Many people are often concerned about happiness. “Do what makes you happy,” they will say, or perhaps something like “Follow a path that leads to happiness.” Sometimes, we as Christians will pronounce this as too self-centered, or point out that this is not the main point of existence (that would be to worship God). And while this is correct, especially as it relates to our current culture, there is still something to be said about happiness.
My contention (and this is hardly original to me) is that true, eternal, ultimate happiness is only found in Christianity. That is to say, we are only truly, eternally, and ultimately happy when we are fulfilling our purpose. This purpose is to love and worship God. But notice that a loving relationship between two parties only works when both sides love the other. Thus, we fulfil our purpose by being loved, not just loving. That loving relationship is only found in following our Lord and Savior, Jesus Christ. He paid the penalty for sin in his life and death on the cross, and God vindicated Jesus by raising him from the dead. If we believe this, and desire to be saved, and trust God for that salvation, we will be forgiven, and we will be saved.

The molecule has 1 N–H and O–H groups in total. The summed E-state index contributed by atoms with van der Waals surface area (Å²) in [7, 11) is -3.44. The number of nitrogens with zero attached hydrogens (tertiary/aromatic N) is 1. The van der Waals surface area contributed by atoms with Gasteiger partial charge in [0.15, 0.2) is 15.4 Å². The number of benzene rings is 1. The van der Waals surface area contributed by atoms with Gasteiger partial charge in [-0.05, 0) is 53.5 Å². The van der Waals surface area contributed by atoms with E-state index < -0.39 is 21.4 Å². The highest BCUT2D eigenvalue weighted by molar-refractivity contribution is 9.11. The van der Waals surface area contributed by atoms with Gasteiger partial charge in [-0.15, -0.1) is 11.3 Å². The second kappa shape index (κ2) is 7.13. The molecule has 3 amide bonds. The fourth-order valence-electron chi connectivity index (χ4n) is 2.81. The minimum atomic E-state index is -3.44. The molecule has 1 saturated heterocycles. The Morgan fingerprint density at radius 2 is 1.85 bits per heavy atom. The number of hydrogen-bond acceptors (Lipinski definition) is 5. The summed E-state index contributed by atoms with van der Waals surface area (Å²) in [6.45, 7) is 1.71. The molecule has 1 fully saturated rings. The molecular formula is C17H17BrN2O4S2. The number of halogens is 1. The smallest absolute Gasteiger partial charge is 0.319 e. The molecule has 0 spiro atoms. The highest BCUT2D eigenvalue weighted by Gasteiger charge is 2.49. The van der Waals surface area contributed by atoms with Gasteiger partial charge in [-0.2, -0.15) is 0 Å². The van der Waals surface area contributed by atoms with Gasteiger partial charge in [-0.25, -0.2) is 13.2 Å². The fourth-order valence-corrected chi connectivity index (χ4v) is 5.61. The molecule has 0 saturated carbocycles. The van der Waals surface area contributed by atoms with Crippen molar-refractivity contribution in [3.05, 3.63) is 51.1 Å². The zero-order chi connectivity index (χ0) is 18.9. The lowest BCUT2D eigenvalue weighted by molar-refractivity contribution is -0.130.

Now I have said that this kind of ultimate, eternal happiness is only found in Christianity. Why do I say that? For two related reasons. First, Christianity is true. If Christianity is true, then its doctrines are true, and this means eternal happiness is found in worshipping God and fellowshipping together for all eternity. Second, other worldviews either do not have a coherent account of eternal, ultimate happiness or else the coherent accounts they do have tend not to reflect eternal or ultimate happiness. For example, in Islam, eternal, ultimate happiness is found in collecting 72 virgins, amongst other things. In Mormonism, it is found in becoming god of your own planet. It’s not wrong to have things to look forward to in Heaven. However, God is the only thing that can be eternal, ultimate happiness. And Christianity fulfils the truth condition. Think about that today.